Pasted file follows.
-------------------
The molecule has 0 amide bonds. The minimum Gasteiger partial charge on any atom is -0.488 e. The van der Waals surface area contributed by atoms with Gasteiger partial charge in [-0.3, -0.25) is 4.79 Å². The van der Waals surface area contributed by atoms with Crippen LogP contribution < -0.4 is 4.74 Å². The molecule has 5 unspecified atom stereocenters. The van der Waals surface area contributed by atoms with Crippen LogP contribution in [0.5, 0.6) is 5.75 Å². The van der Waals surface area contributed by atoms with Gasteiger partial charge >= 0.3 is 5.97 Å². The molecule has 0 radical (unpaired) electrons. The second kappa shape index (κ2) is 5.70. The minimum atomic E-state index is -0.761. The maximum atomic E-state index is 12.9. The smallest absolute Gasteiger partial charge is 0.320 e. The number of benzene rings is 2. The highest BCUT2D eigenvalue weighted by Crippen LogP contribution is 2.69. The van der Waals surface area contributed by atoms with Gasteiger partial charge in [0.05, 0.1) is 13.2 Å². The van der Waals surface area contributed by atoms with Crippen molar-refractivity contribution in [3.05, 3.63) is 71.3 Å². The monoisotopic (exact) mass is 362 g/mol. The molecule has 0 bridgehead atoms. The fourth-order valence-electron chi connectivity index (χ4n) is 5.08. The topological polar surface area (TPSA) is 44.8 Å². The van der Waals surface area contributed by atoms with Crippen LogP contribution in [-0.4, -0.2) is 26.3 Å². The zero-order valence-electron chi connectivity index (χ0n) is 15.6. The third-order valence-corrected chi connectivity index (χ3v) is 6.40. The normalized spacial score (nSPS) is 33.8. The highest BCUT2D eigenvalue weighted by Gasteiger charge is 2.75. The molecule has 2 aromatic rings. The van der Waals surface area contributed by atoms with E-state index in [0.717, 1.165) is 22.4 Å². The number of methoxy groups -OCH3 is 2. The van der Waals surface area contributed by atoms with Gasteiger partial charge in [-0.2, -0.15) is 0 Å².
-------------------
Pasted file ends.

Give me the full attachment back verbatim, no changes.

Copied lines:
The molecule has 0 amide bonds. The minimum Gasteiger partial charge on any atom is -0.488 e. The van der Waals surface area contributed by atoms with Gasteiger partial charge in [-0.3, -0.25) is 4.79 Å². The van der Waals surface area contributed by atoms with Crippen LogP contribution < -0.4 is 4.74 Å². The molecule has 5 unspecified atom stereocenters. The van der Waals surface area contributed by atoms with Crippen LogP contribution in [0.5, 0.6) is 5.75 Å². The van der Waals surface area contributed by atoms with Gasteiger partial charge >= 0.3 is 5.97 Å². The molecule has 0 radical (unpaired) electrons. The second kappa shape index (κ2) is 5.70. The minimum atomic E-state index is -0.761. The maximum atomic E-state index is 12.9. The smallest absolute Gasteiger partial charge is 0.320 e. The number of benzene rings is 2. The highest BCUT2D eigenvalue weighted by Crippen LogP contribution is 2.69. The van der Waals surface area contributed by atoms with Gasteiger partial charge in [0.05, 0.1) is 13.2 Å². The van der Waals surface area contributed by atoms with Crippen molar-refractivity contribution in [3.05, 3.63) is 71.3 Å². The monoisotopic (exact) mass is 362 g/mol. The molecule has 0 bridgehead atoms. The fourth-order valence-electron chi connectivity index (χ4n) is 5.08. The topological polar surface area (TPSA) is 44.8 Å². The van der Waals surface area contributed by atoms with Crippen LogP contribution in [-0.4, -0.2) is 26.3 Å². The zero-order valence-electron chi connectivity index (χ0n) is 15.6. The third-order valence-corrected chi connectivity index (χ3v) is 6.40. The normalized spacial score (nSPS) is 33.8. The highest BCUT2D eigenvalue weighted by Gasteiger charge is 2.75. The molecule has 2 aromatic rings. The van der Waals surface area contributed by atoms with E-state index in [0.717, 1.165) is 22.4 Å². The number of methoxy groups -OCH3 is 2. The van der Waals surface area contributed by atoms with Gasteiger partial charge in [-0.2, -0.15) is 0 Å².